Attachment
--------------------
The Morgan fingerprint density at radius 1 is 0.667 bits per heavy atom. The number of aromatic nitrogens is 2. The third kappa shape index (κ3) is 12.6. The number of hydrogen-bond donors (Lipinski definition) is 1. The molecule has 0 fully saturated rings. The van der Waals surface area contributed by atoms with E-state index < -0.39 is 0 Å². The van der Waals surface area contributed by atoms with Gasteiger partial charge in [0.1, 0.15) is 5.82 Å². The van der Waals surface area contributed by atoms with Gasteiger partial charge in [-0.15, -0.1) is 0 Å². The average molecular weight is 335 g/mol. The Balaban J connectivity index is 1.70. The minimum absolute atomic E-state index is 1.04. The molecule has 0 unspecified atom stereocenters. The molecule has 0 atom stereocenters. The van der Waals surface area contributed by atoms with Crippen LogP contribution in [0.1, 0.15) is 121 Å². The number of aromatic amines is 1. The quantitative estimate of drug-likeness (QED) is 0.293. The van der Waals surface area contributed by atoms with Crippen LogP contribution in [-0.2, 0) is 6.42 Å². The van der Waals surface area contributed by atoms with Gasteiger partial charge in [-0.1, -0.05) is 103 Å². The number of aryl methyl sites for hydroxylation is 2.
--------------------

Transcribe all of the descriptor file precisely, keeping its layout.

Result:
The Morgan fingerprint density at radius 1 is 0.667 bits per heavy atom. The number of aromatic nitrogens is 2. The third kappa shape index (κ3) is 12.6. The number of hydrogen-bond donors (Lipinski definition) is 1. The molecule has 0 fully saturated rings. The van der Waals surface area contributed by atoms with E-state index < -0.39 is 0 Å². The van der Waals surface area contributed by atoms with Gasteiger partial charge in [0.1, 0.15) is 5.82 Å². The van der Waals surface area contributed by atoms with Gasteiger partial charge in [-0.15, -0.1) is 0 Å². The average molecular weight is 335 g/mol. The Balaban J connectivity index is 1.70. The minimum absolute atomic E-state index is 1.04. The molecule has 0 unspecified atom stereocenters. The molecule has 0 atom stereocenters. The van der Waals surface area contributed by atoms with Crippen LogP contribution in [0.1, 0.15) is 121 Å². The number of aromatic amines is 1. The quantitative estimate of drug-likeness (QED) is 0.293. The van der Waals surface area contributed by atoms with Crippen LogP contribution in [-0.2, 0) is 6.42 Å². The van der Waals surface area contributed by atoms with Gasteiger partial charge in [-0.1, -0.05) is 103 Å². The number of aryl methyl sites for hydroxylation is 2.